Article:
The Oxford comma, otherwise known as the serial comma, may be one of the most intensely debated punctuation marks in English. Even if you prefer not to use the Oxford comma, learning about its history and the rules (and sometimes even legal cases) surrounding it can be fascinating. In this post, we’ll discuss this somewhat controversial punctuation mark and include practical example sentences to illustrate our main points. Keep reading to learn about all things Oxford comma.
How to Use an Oxford Comma
The Oxford comma is placed before the coordinating conjunction (usually and or or) in a list of three or more items. The comma clarifies the separation between the final two items in the list, especially when they are closely related or their placement could cause confusion. For example:
I had lunch with my parents, Glenn, and Janet.
She went to the movies with her best friends, her sister, and her brother.
With the Oxford comma, it’s clear in the first example that the speaker had dinner with their parents and two other individuals, Glenn and Janet. Without that comma, the sentence could be interpreted to mean that Glenn and Janet are the names of the speaker’s parents. In the second example, without the Oxford comma, it would not be clear whether the speaker’s best friends are their sister and brother or entirely different people.
However, the Oxford comma isn’t always strictly required for clarity. In the following example, it’s evident – with or without the final comma – that the grocery list consists of four different types of fruits:
My mom told me to pick up bananas, oranges, apples, and pears at the grocery store.
Now for some historical context: The Oxford comma is said to be named for Horace Hart, who, from 1893 to 1915, was the printer and controller of the Oxford University Press, which traditionally advocated the use of the comma. He also wrote Hart’s Rules for Compositors and Readers in 1905 as a style guide for the employees of the press.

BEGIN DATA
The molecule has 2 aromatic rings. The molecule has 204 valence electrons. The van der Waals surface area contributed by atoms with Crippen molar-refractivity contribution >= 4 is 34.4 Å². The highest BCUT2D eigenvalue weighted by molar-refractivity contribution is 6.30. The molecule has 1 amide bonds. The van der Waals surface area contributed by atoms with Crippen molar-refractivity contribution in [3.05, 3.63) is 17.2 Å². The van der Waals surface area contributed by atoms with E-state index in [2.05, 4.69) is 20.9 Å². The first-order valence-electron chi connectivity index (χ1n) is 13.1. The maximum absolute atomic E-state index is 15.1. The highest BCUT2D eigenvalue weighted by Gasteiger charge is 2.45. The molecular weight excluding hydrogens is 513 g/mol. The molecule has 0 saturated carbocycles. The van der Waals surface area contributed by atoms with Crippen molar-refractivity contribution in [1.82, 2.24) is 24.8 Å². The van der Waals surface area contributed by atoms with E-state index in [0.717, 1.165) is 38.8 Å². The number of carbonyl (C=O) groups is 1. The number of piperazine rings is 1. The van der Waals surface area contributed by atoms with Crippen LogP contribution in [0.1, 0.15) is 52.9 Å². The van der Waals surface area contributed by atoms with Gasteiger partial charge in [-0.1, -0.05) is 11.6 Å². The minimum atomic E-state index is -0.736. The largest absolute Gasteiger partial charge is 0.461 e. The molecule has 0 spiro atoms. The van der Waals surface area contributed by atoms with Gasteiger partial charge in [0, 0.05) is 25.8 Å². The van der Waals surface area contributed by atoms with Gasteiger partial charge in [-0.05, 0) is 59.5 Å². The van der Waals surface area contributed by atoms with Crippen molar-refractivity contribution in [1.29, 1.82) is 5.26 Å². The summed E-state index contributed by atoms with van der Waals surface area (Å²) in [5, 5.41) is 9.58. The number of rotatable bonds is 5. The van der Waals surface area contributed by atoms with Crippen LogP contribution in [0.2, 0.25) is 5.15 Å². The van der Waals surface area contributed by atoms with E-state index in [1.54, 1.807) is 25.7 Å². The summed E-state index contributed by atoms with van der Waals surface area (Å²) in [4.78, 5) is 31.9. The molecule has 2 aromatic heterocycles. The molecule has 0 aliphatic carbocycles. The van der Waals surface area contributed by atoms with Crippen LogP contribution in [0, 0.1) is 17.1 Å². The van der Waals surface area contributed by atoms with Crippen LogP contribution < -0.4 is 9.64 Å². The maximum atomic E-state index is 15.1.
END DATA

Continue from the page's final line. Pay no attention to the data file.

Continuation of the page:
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The Oxford Comma Debate
Some style guides, such as The Chicago Manual of Style, strongly advocate the use of the Oxford comma. The rationale for the comma’s consistent use is that it adds structure and prevents potential confusion (sometimes, omitting the Oxford comma can even have legal ramifications).
On the other side of the debate, those who prefer omitting the Oxford comma argue that doing so leads to simplicity and a cleaner visual appearance in writing. The suggestion is that the Oxford comma may be redundant when a conjunction is present, especially in simpler lists.
Sometimes, whether to use an Oxford comma is influenced by region. In general, American English tends to use the comma more frequently, and many American style guides recommend its consistent use. In British English, the Oxford comma is more often seen as optional, to be used when it enhances clarity.
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